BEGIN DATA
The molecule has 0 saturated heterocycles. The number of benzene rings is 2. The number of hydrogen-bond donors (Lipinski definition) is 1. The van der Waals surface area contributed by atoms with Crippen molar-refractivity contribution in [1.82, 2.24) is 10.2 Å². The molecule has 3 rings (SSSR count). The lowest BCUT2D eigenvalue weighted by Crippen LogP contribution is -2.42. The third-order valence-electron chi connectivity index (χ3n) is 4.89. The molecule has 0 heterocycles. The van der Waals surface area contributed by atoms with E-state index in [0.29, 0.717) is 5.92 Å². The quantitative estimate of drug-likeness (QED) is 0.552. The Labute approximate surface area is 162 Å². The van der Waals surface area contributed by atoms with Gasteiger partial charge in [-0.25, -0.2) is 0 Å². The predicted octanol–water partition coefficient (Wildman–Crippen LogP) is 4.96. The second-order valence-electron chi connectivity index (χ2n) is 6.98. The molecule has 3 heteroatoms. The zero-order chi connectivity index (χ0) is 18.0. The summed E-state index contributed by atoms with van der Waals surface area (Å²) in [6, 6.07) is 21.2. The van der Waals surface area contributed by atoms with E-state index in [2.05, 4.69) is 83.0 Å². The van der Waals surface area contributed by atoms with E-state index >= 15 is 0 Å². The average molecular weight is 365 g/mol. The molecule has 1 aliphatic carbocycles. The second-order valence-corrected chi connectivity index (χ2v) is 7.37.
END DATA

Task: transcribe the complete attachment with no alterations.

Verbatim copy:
The molecule has 0 saturated heterocycles. The number of benzene rings is 2. The number of hydrogen-bond donors (Lipinski definition) is 1. The van der Waals surface area contributed by atoms with Crippen molar-refractivity contribution in [1.82, 2.24) is 10.2 Å². The molecule has 3 rings (SSSR count). The lowest BCUT2D eigenvalue weighted by Crippen LogP contribution is -2.42. The third-order valence-electron chi connectivity index (χ3n) is 4.89. The molecule has 0 heterocycles. The van der Waals surface area contributed by atoms with E-state index in [0.29, 0.717) is 5.92 Å². The quantitative estimate of drug-likeness (QED) is 0.552. The Labute approximate surface area is 162 Å². The van der Waals surface area contributed by atoms with Gasteiger partial charge in [-0.25, -0.2) is 0 Å². The predicted octanol–water partition coefficient (Wildman–Crippen LogP) is 4.96. The second-order valence-electron chi connectivity index (χ2n) is 6.98. The molecule has 3 heteroatoms. The zero-order chi connectivity index (χ0) is 18.0. The summed E-state index contributed by atoms with van der Waals surface area (Å²) in [6, 6.07) is 21.2. The van der Waals surface area contributed by atoms with E-state index in [2.05, 4.69) is 83.0 Å². The van der Waals surface area contributed by atoms with E-state index >= 15 is 0 Å². The average molecular weight is 365 g/mol. The molecule has 1 aliphatic carbocycles. The second-order valence-corrected chi connectivity index (χ2v) is 7.37.